Anti-inflammatory effect of granulocyte and monocyte adsorption apheresis in a rabbit model of immune arthritis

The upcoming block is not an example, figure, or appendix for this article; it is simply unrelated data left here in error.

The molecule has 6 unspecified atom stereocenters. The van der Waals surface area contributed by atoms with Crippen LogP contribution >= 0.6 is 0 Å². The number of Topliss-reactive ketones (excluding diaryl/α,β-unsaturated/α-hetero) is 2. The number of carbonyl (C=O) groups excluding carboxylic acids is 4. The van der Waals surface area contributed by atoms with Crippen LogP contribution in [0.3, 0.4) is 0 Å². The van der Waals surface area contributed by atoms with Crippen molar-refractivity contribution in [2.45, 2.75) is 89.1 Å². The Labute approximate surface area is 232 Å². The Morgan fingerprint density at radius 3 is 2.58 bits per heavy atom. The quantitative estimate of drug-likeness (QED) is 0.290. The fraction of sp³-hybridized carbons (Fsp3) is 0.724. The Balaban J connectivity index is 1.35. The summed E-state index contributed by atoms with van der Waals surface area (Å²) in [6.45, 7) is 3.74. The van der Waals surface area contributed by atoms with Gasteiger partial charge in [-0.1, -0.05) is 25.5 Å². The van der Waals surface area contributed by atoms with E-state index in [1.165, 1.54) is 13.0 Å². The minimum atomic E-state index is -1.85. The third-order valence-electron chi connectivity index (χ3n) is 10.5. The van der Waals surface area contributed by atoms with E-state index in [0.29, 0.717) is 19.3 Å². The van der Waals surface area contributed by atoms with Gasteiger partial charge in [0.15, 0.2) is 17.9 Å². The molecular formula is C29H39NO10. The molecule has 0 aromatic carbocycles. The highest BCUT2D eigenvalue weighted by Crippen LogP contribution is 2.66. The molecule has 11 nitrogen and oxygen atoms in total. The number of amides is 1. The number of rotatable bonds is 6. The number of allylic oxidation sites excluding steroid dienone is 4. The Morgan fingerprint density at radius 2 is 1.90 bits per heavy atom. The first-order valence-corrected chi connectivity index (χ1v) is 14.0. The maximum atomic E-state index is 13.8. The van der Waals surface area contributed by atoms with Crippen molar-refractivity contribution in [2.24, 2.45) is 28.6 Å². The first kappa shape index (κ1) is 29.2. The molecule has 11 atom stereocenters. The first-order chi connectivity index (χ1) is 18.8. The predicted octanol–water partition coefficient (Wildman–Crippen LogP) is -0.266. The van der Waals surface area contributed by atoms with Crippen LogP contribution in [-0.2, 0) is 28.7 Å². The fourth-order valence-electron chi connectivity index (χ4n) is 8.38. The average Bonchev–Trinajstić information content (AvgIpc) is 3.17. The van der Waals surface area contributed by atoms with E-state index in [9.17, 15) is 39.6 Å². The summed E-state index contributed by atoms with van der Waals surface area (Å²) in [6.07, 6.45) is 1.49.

In active rheumatoid arthritis, large numbers of granulocytes and macrophages are found in the inflamed joints. These leucocytes can promote inflammation and tissue injury by releasing inflammatory cytokines, proteinases and oxygen derivatives. To see if granulocyte and monocyte (GM) depletion produces anti-inflammatory effect, GM adsorption apheresis was performed in rabbits with immune arthritis by using a column (Adacolumn) filled with cellulose diacetate beads (G-1 beads) as adsorptive carriers which selectively adsorb CD11b positive GMs. Injection of ovalbumin into the knee joints of ovalbumin-sensitized rabbits caused a marked increase in peripheral blood leucocytes, joint swelling, increased granulocyte adhesion to G-1 beads and elevated TNF-alpha production by peripheral blood mononuclear cells (PBMC). When rabbits received a 60 min adsorption apheresis, there was suppression of CD11b positive leucocyte infiltration into the joint and reduced joint swelling (P < 0.01) compared with controls. Additionally, there was a significant (p < 0.01) suppression of TNF-alpha production by PBMC in the post column blood. These results suggest that GM depletion may serve as a non-pharmacological strategy to modify inflammatory disorders.
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